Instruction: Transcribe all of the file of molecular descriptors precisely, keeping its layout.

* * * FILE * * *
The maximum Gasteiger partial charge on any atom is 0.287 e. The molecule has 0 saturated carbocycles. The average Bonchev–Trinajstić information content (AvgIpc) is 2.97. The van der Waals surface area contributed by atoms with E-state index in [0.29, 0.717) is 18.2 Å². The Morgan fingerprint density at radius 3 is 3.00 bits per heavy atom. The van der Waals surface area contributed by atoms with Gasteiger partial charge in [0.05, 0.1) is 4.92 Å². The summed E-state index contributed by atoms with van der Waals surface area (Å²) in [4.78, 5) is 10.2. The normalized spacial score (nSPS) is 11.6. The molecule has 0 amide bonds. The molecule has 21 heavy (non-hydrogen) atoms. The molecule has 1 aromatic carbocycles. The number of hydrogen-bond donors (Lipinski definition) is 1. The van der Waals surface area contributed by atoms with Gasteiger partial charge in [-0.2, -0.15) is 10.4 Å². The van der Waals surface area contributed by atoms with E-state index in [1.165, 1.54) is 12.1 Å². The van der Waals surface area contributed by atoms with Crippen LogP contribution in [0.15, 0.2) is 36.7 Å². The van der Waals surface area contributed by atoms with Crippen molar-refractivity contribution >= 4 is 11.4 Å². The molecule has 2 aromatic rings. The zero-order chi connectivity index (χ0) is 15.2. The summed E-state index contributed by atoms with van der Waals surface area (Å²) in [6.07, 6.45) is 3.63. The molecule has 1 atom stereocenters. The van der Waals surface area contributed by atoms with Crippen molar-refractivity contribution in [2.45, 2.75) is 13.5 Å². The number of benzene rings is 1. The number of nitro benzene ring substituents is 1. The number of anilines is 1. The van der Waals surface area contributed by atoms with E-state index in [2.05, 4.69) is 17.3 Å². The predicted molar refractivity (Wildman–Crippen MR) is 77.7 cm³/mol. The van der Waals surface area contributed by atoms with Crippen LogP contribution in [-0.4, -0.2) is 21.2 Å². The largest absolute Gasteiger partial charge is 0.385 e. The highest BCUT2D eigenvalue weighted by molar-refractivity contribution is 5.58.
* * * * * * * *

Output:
The maximum Gasteiger partial charge on any atom is 0.287 e. The molecule has 0 saturated carbocycles. The average Bonchev–Trinajstić information content (AvgIpc) is 2.97. The van der Waals surface area contributed by atoms with E-state index in [0.29, 0.717) is 18.2 Å². The Morgan fingerprint density at radius 3 is 3.00 bits per heavy atom. The van der Waals surface area contributed by atoms with Gasteiger partial charge in [0.05, 0.1) is 4.92 Å². The summed E-state index contributed by atoms with van der Waals surface area (Å²) in [4.78, 5) is 10.2. The normalized spacial score (nSPS) is 11.6. The molecule has 0 amide bonds. The molecule has 21 heavy (non-hydrogen) atoms. The molecule has 1 aromatic carbocycles. The number of hydrogen-bond donors (Lipinski definition) is 1. The van der Waals surface area contributed by atoms with Gasteiger partial charge in [-0.2, -0.15) is 10.4 Å². The van der Waals surface area contributed by atoms with E-state index in [1.165, 1.54) is 12.1 Å². The van der Waals surface area contributed by atoms with Crippen LogP contribution in [0.15, 0.2) is 36.7 Å². The van der Waals surface area contributed by atoms with Crippen molar-refractivity contribution >= 4 is 11.4 Å². The molecule has 2 aromatic rings. The zero-order chi connectivity index (χ0) is 15.2. The summed E-state index contributed by atoms with van der Waals surface area (Å²) in [6.07, 6.45) is 3.63. The molecule has 1 atom stereocenters. The van der Waals surface area contributed by atoms with Crippen molar-refractivity contribution in [2.45, 2.75) is 13.5 Å². The number of benzene rings is 1. The number of nitro benzene ring substituents is 1. The number of anilines is 1. The van der Waals surface area contributed by atoms with E-state index in [2.05, 4.69) is 17.3 Å². The predicted molar refractivity (Wildman–Crippen MR) is 77.7 cm³/mol. The van der Waals surface area contributed by atoms with Crippen LogP contribution in [-0.4, -0.2) is 21.2 Å². The largest absolute Gasteiger partial charge is 0.385 e. The highest BCUT2D eigenvalue weighted by molar-refractivity contribution is 5.58.